It was a yell without a sound. But its reverb vibrates loudly.
Gloria Macapagal Arroyo addressed the members of the legislative with her hands circling her mouth. She shouted something inaudible to those who were watching on television or online because the microphones were shut off. Her mysterious speech sends a strong message though no words were heard. The image brings back memories of how she was declared winner of the 2004 presidential election against the late Fernando Poe Jr.
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No one, except for the majority of elected officials in Congress, saw this coming. The events that led to her first oath as House Speaker generated more drama than that in House of Cards or that of a primetime teleserye. The gesture was deemed invalid for the mace of the House of Representatives was not in sight. Despite that, the damage has been done. A stand-off for the fourth-highest public service position in the land ensued even if esteemed guests from the diplomatic corps are present.
The day after, the front act was more talked about than the main attraction. Much conversation is spent on the cunning move that Arroyo and her allies pulled off. It took away the attention from what was supposed to be the signing of the Bangsamoro Organic Law. The enactment of the framework for lasting unity in Mindanao was derailed by the division of those who are supposed to lead us.
The SONA itself became anti-climactic given the dramatic turn of events. But even though the issue has been settled after Arroyo was officially sworn in, a lot of questions remain. How then can we trust them to put our interests first when they can’t even wait after the SONA to execute theirs? How are we supposed to get badly needed laws when they can’t even agree on who should occupy the rostrum? More importantly, why do we seem to forget history?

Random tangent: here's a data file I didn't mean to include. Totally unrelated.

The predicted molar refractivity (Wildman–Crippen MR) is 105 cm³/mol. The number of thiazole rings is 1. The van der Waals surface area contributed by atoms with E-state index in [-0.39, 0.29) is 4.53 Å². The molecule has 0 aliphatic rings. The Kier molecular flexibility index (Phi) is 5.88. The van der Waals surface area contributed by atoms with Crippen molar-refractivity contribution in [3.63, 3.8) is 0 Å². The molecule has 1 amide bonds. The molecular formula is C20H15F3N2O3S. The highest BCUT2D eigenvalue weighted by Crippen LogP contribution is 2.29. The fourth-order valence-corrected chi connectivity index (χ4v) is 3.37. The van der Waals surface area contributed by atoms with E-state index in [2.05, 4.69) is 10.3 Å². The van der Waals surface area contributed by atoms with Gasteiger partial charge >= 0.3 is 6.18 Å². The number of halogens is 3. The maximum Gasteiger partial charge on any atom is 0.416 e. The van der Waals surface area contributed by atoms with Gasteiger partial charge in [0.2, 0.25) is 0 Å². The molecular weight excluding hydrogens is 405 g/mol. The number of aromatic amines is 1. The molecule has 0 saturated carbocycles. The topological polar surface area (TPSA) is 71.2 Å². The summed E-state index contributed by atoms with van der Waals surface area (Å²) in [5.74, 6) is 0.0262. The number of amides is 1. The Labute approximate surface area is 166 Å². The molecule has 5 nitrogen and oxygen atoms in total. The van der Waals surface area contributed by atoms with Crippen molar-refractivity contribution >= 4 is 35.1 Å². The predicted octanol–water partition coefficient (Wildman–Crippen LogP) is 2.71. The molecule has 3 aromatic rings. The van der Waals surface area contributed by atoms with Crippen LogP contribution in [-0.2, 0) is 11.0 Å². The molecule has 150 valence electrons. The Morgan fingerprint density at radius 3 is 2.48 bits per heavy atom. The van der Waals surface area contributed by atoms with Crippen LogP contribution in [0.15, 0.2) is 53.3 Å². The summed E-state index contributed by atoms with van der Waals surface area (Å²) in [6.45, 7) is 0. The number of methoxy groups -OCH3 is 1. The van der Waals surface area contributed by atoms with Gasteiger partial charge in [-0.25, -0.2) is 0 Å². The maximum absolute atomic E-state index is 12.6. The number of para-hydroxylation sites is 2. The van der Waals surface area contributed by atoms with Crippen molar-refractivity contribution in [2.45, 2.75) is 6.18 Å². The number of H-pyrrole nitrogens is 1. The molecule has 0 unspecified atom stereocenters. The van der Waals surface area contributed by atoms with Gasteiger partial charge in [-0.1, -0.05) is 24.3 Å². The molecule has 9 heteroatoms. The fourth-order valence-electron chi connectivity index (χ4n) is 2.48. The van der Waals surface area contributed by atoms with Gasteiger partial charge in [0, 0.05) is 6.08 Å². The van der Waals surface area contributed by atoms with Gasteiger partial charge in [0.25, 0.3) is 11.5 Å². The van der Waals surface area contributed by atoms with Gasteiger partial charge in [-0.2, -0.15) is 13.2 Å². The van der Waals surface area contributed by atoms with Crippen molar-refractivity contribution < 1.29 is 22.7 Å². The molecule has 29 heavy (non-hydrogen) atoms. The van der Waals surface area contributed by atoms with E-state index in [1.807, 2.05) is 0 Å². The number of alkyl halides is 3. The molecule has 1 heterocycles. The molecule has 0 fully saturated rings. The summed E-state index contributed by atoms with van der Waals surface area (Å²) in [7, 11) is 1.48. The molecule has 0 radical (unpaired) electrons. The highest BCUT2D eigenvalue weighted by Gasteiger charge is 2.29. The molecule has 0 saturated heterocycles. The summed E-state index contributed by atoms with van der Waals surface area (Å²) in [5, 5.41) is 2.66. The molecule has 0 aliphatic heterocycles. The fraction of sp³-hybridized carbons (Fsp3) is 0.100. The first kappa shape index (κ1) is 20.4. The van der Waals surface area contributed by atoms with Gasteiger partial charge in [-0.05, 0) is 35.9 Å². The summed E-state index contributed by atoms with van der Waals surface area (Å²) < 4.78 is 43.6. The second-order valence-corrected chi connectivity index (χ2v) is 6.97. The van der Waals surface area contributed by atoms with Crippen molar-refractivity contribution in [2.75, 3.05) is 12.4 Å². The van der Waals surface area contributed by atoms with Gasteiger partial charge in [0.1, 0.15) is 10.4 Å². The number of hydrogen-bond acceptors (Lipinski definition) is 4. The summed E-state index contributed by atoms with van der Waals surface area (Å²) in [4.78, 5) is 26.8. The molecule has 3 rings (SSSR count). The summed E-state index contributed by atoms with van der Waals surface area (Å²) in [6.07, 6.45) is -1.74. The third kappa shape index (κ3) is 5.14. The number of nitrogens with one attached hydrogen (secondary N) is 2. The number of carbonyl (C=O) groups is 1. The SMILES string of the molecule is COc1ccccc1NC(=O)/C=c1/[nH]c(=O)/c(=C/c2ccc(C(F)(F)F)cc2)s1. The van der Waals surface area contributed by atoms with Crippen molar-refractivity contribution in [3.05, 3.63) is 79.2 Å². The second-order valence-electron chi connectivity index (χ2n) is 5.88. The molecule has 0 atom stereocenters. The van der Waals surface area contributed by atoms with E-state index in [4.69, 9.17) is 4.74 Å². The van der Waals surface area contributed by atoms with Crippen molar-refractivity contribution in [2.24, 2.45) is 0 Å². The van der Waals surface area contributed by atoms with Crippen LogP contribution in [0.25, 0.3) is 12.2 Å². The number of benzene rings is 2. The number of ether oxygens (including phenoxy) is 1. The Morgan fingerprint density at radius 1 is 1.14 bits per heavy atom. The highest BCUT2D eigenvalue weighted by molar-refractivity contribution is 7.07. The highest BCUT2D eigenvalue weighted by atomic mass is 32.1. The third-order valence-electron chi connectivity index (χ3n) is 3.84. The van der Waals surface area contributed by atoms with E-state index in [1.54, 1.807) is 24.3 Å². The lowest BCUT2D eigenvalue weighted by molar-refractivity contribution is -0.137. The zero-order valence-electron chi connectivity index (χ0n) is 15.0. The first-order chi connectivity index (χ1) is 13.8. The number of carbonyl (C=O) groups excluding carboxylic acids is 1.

NBN-ZTE deal, fertilizer fund scam, PCSO fund scam, “Hello Garci” controversy. These are just some of the anomalies that beset the Arroyo presidency. A recent report from the Commission of Audit states that over PHP 101 billion were lost due to misuse of public funds during her administration. There was a glimmer of hope when she was charged but she was put on hospital arrest due to her failing health. Controversies and all, she was elected congresswoman in her home province.
Text Book Scam, Philippine-Taiwan Air Agreement Controversy, Midnight Cabinet, Jueteng Scandal. Some of the issues that riddled the presidency of Joseph Ejercito Estrada. He was thrown out of power via People Power and Arroyo was sworn in as her replacement. He was initially jailed in Camp Crame and eventually, Camp Capinpin in Tanay, Rizal. Yet, he survived and became mayor of the City of Manila.
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And we thought being Philippine President should be the pinnacle of their public service careers. Instead, they have fortified themselves against persecution. But, these could have been prevented if we did not cast our vote for them. So, before we ask for change or progress, are we progressing in our own way? By progressing, do we actively do our part in correcting the mistakes of the past in any form or capacity we can?
This is the real state of the nation we must address.
Let us not forget that before we became professionals, students, activists, marginalized, public servants, or staunch supporters of a politician, we are Filipinos. For matters of public interest, let’s put the welfare of our country first. Let’s ask ourselves, “Will this really help improve the Philippines”? From the simplest task of filing government paperwork to choosing the officials who will lead us, never forget to examine your motives. After all, the strength of our nation depends in all of us.
If enough of us do this, we can sound that yell of change. A change that is not a stop-gap solution to deeply-rooted problems. Rather, a change that echoes to all Filipinos and vibrates for sustainable prosperity. Oh, how sweet that sound would be.